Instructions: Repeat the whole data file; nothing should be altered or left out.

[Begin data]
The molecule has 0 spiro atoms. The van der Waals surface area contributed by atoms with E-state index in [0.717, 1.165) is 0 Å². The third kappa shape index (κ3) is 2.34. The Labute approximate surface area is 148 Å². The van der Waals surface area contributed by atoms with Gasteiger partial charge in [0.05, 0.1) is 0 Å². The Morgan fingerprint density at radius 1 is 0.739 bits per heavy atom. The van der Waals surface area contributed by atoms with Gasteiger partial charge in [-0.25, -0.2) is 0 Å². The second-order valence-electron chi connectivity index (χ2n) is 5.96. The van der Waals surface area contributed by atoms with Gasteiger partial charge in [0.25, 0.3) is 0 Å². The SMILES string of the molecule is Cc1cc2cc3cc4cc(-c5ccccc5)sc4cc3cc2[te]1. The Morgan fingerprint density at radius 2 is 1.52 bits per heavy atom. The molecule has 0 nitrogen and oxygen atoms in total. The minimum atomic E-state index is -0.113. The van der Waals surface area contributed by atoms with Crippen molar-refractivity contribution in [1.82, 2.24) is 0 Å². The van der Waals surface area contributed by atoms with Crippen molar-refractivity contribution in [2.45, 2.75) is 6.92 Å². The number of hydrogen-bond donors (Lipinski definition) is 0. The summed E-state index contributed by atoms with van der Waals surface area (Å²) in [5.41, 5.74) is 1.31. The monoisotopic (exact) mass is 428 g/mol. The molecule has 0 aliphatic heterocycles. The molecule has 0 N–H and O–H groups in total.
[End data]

The molecule has 0 spiro atoms. The van der Waals surface area contributed by atoms with E-state index in [0.717, 1.165) is 0 Å². The third kappa shape index (κ3) is 2.34. The Labute approximate surface area is 148 Å². The van der Waals surface area contributed by atoms with Gasteiger partial charge in [0.05, 0.1) is 0 Å². The Morgan fingerprint density at radius 1 is 0.739 bits per heavy atom. The van der Waals surface area contributed by atoms with Gasteiger partial charge in [-0.25, -0.2) is 0 Å². The second-order valence-electron chi connectivity index (χ2n) is 5.96. The van der Waals surface area contributed by atoms with Gasteiger partial charge in [0.25, 0.3) is 0 Å². The SMILES string of the molecule is Cc1cc2cc3cc4cc(-c5ccccc5)sc4cc3cc2[te]1. The Morgan fingerprint density at radius 2 is 1.52 bits per heavy atom. The molecule has 0 nitrogen and oxygen atoms in total. The minimum atomic E-state index is -0.113. The van der Waals surface area contributed by atoms with Crippen molar-refractivity contribution in [1.82, 2.24) is 0 Å². The van der Waals surface area contributed by atoms with Crippen molar-refractivity contribution in [2.45, 2.75) is 6.92 Å². The number of hydrogen-bond donors (Lipinski definition) is 0. The summed E-state index contributed by atoms with van der Waals surface area (Å²) in [5.41, 5.74) is 1.31. The monoisotopic (exact) mass is 428 g/mol. The molecule has 0 aliphatic heterocycles. The molecule has 0 N–H and O–H groups in total.